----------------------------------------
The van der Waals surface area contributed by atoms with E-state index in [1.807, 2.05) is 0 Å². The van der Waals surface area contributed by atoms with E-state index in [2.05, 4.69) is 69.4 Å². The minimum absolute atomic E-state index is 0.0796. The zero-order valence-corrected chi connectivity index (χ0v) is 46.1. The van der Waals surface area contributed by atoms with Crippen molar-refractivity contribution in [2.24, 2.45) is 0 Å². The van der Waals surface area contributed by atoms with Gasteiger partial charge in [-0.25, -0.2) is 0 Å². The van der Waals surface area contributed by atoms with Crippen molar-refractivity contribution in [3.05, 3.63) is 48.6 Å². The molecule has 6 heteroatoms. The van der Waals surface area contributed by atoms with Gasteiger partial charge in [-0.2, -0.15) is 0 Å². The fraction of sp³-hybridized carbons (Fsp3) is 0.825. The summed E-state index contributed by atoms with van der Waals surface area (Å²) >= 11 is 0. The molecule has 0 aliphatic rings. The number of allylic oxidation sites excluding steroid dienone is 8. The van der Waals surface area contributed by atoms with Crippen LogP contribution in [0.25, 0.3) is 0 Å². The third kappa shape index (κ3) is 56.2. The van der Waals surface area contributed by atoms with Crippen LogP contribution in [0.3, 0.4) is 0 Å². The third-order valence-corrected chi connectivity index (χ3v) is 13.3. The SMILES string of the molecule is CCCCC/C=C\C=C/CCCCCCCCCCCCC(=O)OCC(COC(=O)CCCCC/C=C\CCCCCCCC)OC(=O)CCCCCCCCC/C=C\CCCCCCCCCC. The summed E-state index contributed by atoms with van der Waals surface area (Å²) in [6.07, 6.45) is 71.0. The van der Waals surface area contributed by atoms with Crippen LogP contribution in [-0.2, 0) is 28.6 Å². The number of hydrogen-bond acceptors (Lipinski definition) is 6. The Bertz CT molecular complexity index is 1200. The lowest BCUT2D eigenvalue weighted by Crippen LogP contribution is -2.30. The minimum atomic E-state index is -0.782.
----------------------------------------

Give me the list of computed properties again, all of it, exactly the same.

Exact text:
The van der Waals surface area contributed by atoms with E-state index in [1.807, 2.05) is 0 Å². The van der Waals surface area contributed by atoms with E-state index in [2.05, 4.69) is 69.4 Å². The minimum absolute atomic E-state index is 0.0796. The zero-order valence-corrected chi connectivity index (χ0v) is 46.1. The van der Waals surface area contributed by atoms with Crippen molar-refractivity contribution in [2.24, 2.45) is 0 Å². The van der Waals surface area contributed by atoms with Gasteiger partial charge in [-0.25, -0.2) is 0 Å². The van der Waals surface area contributed by atoms with Crippen molar-refractivity contribution in [3.05, 3.63) is 48.6 Å². The molecule has 6 heteroatoms. The van der Waals surface area contributed by atoms with Gasteiger partial charge in [-0.2, -0.15) is 0 Å². The fraction of sp³-hybridized carbons (Fsp3) is 0.825. The summed E-state index contributed by atoms with van der Waals surface area (Å²) >= 11 is 0. The molecule has 0 aliphatic rings. The number of allylic oxidation sites excluding steroid dienone is 8. The van der Waals surface area contributed by atoms with Crippen LogP contribution in [0.25, 0.3) is 0 Å². The third kappa shape index (κ3) is 56.2. The van der Waals surface area contributed by atoms with Crippen LogP contribution in [0.3, 0.4) is 0 Å². The third-order valence-corrected chi connectivity index (χ3v) is 13.3. The SMILES string of the molecule is CCCCC/C=C\C=C/CCCCCCCCCCCCC(=O)OCC(COC(=O)CCCCC/C=C\CCCCCCCC)OC(=O)CCCCCCCCC/C=C\CCCCCCCCCC. The summed E-state index contributed by atoms with van der Waals surface area (Å²) in [6.07, 6.45) is 71.0. The van der Waals surface area contributed by atoms with Crippen LogP contribution in [-0.2, 0) is 28.6 Å². The number of hydrogen-bond acceptors (Lipinski definition) is 6. The Bertz CT molecular complexity index is 1200. The lowest BCUT2D eigenvalue weighted by Crippen LogP contribution is -2.30. The minimum atomic E-state index is -0.782.